A masked student walks across campus in March, shortly after the COVID-19 pandemic outbreak.
A masked student walks across campus in March, shortly after the COVID-19 pandemic outbreak.

There are a few times in the University of Louisville’s history when business as usual was disrupted a bit. In 1917, more than half of our Arts & Sciences upperclassmen had volunteered for, or had been drafted, into the U.S. armed forces to fight World War I, for example.

During World War II, the university was part of the V-12 program, which not only infused UofL with students, but also enabled the university to build its first dorms to accommodate them.  

A fire destroyed a student cafeteria in 1951, shifting a centralized socializing spot to a former Navy V-12 mess hall, where it stayed until 1959.

The floods of 1937 and 2009 affected a majority of the Louisville community, including UofL’s campuses. In 2009, UofL closed many of Belknap buildings for repair and moved employees into alternative locations, like trailers, to work.  

Nothing, however, comes close to the disruption caused by the COVID-19 pandemic. In mid-March, much of the university – from classes to business operations and everything in between – shifted entirely online as part of a statewide stay-at-home mandate.

Not only were operations upended, so too were basic milestones. The Class of 2020 never got to walk across the stage at the Yum! Center. Internships abruptly ended. UofL Basketball never experienced the madness of March.

And so forth.

How do you possibly explain this unprecedented experience for posterity? UofL’s Archives and Special Collections and the Kornhauser Library on the HSC campus are trying to do just that with their requests for the UofL community’s experiences and reflections of life during the pandemic.

Archives and Special Collections started its call to action in late March and continues to seek submissions. According to Carrie Daniels, university archivist and director, the idea behind launching this collection was built on experience from past disruptions (namely, the floods of 1937 and 2009), and by benchmarking other universities, like UNC Charlotte and Harvard, doing similar projects.

“We knew that in the future, community members and historians in general would want to know about people’s experiences at this time. Collections like this also serve as a centerpiece for remembering,” she said. “The materials can provide a sort of touchstone for people to remember and process their own stories, or to recount and make sense of family stories that have come down from previous generations.”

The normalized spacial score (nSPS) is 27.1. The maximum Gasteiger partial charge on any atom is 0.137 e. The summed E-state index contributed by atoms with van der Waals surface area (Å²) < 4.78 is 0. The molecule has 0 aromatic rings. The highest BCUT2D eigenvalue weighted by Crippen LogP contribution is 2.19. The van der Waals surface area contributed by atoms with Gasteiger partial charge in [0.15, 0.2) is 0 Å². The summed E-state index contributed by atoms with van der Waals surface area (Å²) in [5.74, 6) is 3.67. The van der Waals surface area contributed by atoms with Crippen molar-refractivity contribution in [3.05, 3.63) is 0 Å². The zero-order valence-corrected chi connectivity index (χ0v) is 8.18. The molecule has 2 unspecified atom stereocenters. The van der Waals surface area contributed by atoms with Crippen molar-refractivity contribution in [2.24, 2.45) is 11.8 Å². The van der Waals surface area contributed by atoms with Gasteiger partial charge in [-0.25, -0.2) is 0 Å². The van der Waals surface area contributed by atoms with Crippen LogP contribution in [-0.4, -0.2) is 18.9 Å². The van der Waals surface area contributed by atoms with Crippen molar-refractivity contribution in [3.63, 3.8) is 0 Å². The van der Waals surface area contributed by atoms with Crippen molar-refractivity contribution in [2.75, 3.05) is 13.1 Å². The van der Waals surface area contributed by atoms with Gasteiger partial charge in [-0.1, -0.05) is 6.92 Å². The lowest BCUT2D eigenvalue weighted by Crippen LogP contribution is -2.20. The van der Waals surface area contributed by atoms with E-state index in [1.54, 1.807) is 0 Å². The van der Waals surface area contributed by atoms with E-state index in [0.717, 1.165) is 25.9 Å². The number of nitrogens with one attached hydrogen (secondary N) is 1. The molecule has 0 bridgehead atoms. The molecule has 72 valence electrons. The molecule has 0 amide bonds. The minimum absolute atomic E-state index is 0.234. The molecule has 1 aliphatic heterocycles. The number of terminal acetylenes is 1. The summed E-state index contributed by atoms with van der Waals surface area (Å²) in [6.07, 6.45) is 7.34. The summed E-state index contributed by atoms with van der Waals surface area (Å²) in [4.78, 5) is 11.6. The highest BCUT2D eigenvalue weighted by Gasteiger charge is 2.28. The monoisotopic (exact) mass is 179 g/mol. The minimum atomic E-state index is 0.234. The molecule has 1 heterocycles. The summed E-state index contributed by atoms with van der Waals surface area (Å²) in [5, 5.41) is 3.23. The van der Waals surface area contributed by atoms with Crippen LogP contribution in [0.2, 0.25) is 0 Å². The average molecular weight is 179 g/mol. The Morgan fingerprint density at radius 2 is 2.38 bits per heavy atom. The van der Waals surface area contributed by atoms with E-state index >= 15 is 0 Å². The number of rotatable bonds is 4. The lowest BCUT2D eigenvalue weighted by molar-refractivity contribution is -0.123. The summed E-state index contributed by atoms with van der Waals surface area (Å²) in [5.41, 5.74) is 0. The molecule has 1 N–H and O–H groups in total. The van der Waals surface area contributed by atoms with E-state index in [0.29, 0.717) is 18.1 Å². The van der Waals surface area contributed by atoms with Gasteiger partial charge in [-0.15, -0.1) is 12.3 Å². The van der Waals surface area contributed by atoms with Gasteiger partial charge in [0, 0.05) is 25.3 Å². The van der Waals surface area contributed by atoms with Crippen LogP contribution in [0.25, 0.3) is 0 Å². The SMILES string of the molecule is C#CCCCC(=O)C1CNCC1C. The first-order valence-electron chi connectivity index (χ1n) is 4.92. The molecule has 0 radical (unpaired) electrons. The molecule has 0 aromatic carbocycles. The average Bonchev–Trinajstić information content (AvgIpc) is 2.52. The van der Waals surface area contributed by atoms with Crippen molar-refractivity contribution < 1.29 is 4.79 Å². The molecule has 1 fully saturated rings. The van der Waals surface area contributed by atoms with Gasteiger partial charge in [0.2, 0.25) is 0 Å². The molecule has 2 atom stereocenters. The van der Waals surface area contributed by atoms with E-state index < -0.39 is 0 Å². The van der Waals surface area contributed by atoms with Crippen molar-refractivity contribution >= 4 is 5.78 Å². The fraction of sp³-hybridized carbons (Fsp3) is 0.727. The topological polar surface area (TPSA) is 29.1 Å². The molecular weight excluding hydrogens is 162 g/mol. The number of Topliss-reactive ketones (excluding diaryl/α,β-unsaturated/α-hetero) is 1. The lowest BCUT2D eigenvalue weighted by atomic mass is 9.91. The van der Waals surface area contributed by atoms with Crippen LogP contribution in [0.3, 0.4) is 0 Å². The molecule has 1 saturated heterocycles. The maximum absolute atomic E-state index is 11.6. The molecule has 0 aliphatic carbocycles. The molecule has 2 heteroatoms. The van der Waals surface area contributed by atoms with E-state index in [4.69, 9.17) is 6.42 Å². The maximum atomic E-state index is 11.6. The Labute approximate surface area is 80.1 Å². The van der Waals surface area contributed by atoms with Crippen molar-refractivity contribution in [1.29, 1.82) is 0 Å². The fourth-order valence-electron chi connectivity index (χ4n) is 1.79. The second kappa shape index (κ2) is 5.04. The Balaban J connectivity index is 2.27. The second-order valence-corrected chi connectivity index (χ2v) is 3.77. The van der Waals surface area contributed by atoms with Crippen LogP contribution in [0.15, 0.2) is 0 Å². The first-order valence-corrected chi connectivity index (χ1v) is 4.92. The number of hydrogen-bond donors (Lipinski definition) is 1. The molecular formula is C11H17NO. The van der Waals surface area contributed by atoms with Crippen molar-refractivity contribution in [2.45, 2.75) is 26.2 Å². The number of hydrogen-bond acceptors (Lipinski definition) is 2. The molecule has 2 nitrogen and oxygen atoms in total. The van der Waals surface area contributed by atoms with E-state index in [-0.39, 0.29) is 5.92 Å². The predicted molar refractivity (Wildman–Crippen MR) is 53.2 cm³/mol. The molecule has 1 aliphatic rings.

These types of hand-me-down recounts have happened frequently with the flood of 1937, in particular, she said. By the time of the 2009 flood, many materials moved to a digital format, which creates a different experience for posterity. This disparity informed Archives and Special Collections on how to approach its COVID-19 collection.

“For the flood of 1937, we are still getting donations of photographs taken, diaries kept and newspapers clipped. Digital files are not as hardy,” Daniels said. “Photographs and video taken with cell phones, blog posts and the like can be very ephemeral. We have all had the experience of corrupted digital files we can’t open, or photos that don’t get transferred onto a new device. So we really wanted to be proactive, asking people to donate materials while events were still unfolding, or to consciously preserve and hold on to them to donate later.”

Still, the department is collecting any format – photos, videos, textual documents like diaries, audio files, art, name it.

“People document and process experiences in a variety of ways, and we didn’t want to place restrictions on what we would accept,” Daniels said.

So far, the themes that have emerged from submissions have largely resonated with what “our own” feelings have been through this moment, she said. The department has received images of empty grocery store shelves and an empty campus, for example.    

The project is ongoing, since events are still unfolding. Right now, the plan is to collect and preserve the material, then open it up to the public based on permissions from donors.

Simultaneously, UofL is also serving as a preservation and access partner for the Frazier Museum for a similar project. The museum began reaching out to the community around the same time the university launched its call to action. UofL is providing digital preservation expertise and access to digital and analog content for the long term. Daniels said there is a plan to partner on an exhibit eventually, but adds any such event “will have to wait until the community is healed enough, when there is enough distance that we can reflect, and not resurface trauma.”

From her unique perspective, Daniels said this experience feels more like the terrorist attacks of Sept. 11, 2001, than it does, for example, the floods of 1937 or 2009.

“With the floods, the waters soon receded and we got on with the very positive task of rebuilding,” she said. “The period of time where people’s lives were threatened was, in relation to the current pandemic, rather brief.”

Conversely, like Sept. 11, the pandemic has changed the way we interact with each other and the world.

“We are part of the world and are not immune – literally – to the things that plague the rest of the world,” she said. “A sense of safety has been lost, maybe irretrievably.”